“You just don’t get it, Mom!” I definitely said that hundreds of times during my own adolescence in a variety of moods, facial expressions, and tones of voice. I often felt misunderstood and sometimes sought out arguments with my parents to prove it to myself. My friends and I would vent about how our parents could never know what we were going through, considering how much ‘older’ they were! I laugh at that now after having my own children and realizing how much more complicated parenthood is than I ever thought when I was a teen.
Feeling misunderstood and isolated, being overwhelmed with thoughts obsessed with ‘self,’ and creating an entire storyline to justify those feelings and thoughts are all very common experiences for teens. Just as common is the exasperation that parents of teens feel! If you have a teenager, you probably know very well what I am talking about. How do we manage ourselves then when we’ve got a ‘not kid anymore’ but ‘not grown up person’ who both wants our help and loathes us for being able to help?!
Daniel Siegel, M.D. has some fantastic information and suggestions in his book Brainstorm: The Power and Purpose of the Teenage Brain (2013) for both the struggling parents and their teenager. A text for the entire family?! That’s my kind of book!
Key components of Siegel’s text are the Mindsight Tools that he suggests families use:
Learning how to attend to and regulate the inner experience of the mind will support a teenager with learning about themselves - noticing what they think, how they feel, and what urges they might have. The ability to regulate their inner self will lead to feeling a little more understood because they will, in turn, understand themselves better.
Another tool for families is learning how to truly empathize with our teens. We may struggle with empathizing if we are engaged in a power struggle, so it’s important to practice when we are not in an argument. When we demonstrate empathy, we are communicating, “I see you, you are safe with me, and I can hold this pain you have without having to change it.” This feels good and is healing in a parent-child relationship.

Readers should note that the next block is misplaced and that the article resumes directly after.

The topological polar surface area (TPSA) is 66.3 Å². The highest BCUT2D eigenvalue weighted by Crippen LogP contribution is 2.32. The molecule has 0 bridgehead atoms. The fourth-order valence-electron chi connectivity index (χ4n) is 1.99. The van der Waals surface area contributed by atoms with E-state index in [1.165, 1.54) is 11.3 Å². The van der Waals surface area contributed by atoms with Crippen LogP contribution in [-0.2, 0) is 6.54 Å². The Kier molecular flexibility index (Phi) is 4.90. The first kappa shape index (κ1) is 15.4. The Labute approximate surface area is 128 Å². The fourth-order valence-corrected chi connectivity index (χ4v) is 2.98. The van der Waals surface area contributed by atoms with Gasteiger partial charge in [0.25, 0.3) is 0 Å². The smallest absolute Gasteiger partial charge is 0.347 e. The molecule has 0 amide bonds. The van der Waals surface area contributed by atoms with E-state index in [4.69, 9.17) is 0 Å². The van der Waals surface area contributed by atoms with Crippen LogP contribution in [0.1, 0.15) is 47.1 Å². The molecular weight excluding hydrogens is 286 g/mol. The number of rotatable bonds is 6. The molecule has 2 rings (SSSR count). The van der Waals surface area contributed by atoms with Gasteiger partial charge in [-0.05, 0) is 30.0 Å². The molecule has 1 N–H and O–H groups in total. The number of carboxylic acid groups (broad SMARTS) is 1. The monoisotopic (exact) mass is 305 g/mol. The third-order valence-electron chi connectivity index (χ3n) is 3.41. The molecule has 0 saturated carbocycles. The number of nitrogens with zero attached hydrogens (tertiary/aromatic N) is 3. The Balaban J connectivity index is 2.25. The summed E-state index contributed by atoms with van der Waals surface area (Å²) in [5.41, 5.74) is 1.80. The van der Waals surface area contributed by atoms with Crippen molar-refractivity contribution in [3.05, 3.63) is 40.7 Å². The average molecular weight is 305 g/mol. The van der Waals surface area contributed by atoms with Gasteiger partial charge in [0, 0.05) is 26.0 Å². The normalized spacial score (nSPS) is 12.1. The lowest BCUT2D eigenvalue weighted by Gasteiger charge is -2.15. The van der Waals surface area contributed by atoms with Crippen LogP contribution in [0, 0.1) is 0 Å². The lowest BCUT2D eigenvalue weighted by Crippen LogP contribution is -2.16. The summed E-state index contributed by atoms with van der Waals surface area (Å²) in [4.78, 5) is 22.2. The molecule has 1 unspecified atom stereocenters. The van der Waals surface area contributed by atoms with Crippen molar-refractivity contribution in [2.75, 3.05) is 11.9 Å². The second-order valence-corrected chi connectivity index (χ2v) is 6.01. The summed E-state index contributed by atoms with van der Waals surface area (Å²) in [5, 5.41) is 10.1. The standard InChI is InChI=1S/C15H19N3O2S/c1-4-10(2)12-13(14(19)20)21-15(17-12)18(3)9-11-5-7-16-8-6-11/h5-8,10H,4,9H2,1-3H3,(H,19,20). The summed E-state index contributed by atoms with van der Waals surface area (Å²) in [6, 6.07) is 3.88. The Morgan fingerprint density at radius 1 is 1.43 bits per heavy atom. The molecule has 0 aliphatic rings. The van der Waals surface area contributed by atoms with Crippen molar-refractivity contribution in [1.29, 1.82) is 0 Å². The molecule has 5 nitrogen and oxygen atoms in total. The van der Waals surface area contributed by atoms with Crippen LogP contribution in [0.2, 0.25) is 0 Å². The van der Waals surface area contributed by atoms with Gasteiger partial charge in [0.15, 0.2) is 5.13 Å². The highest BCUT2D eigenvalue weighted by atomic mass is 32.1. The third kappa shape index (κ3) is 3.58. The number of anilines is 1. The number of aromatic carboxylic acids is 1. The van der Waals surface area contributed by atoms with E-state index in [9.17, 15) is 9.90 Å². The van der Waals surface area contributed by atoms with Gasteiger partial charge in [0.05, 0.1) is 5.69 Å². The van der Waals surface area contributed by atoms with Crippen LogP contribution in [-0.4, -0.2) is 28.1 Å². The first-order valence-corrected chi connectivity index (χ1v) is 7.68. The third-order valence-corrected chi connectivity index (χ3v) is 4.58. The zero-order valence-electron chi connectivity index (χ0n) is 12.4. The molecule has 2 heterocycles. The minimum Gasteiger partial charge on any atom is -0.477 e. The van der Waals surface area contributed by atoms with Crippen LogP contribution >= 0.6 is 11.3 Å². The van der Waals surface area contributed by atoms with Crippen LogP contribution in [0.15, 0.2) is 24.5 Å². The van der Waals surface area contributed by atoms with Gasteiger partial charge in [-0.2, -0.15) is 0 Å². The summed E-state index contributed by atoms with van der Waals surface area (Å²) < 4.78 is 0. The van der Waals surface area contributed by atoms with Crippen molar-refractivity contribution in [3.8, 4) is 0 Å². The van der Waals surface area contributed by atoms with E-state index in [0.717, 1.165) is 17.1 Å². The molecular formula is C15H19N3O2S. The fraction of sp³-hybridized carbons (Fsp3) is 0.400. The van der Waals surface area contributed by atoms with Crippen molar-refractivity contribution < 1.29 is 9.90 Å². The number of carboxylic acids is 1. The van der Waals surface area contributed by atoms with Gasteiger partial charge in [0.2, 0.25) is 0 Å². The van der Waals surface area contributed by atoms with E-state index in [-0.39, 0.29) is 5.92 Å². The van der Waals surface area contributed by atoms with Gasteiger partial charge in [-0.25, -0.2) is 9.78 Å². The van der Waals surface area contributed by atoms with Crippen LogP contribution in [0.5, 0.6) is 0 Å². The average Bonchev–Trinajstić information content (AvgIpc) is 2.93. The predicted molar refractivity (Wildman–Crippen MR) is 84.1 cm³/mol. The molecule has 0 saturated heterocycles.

Siegel offers another strategy called The Healthy Mind Platter. I love this idea because the visual, on page 282 of his book, literally looks like a platter with seven different aspects of what teens need to achieve a healthy mind - sleep time, physical time, focus time, time-in (i.e. self-reflection), downtime, playtime, and connecting time. Each of these activities are essential and occur in balance with each other to help the teenage mind and brain manage life.
As a parent, you are also an essential tool for your teen, a model of how to function in this very busy and stressful world. Take an honest look at the Healthy Mind Platter, and ask yourself if you are able to balance all those skills. If you are, that’s great! You are off to an awesome start with modeling healthy mind and body living to your teen.
If you aren’t, that’s great too! You can start to take inventory of what areas you can improve in, call yourself out for it in front of your teen, and take accountability for your own life. This modeling of humility and self-compassion can be a game changer for your teen. And remember, we all need help sometimes, so check out Siegel’s book or shoot us an email if you need any extra support!
Seija Zimmerman, LMFT #106164
Thrive Therapy & Counseling
1614 X St., Suite A
Sacramento, CA 95818
Siegel, D. J. (2013). Brainstorm: The power and purpose of the teenage brain. Penguin Publishing Group.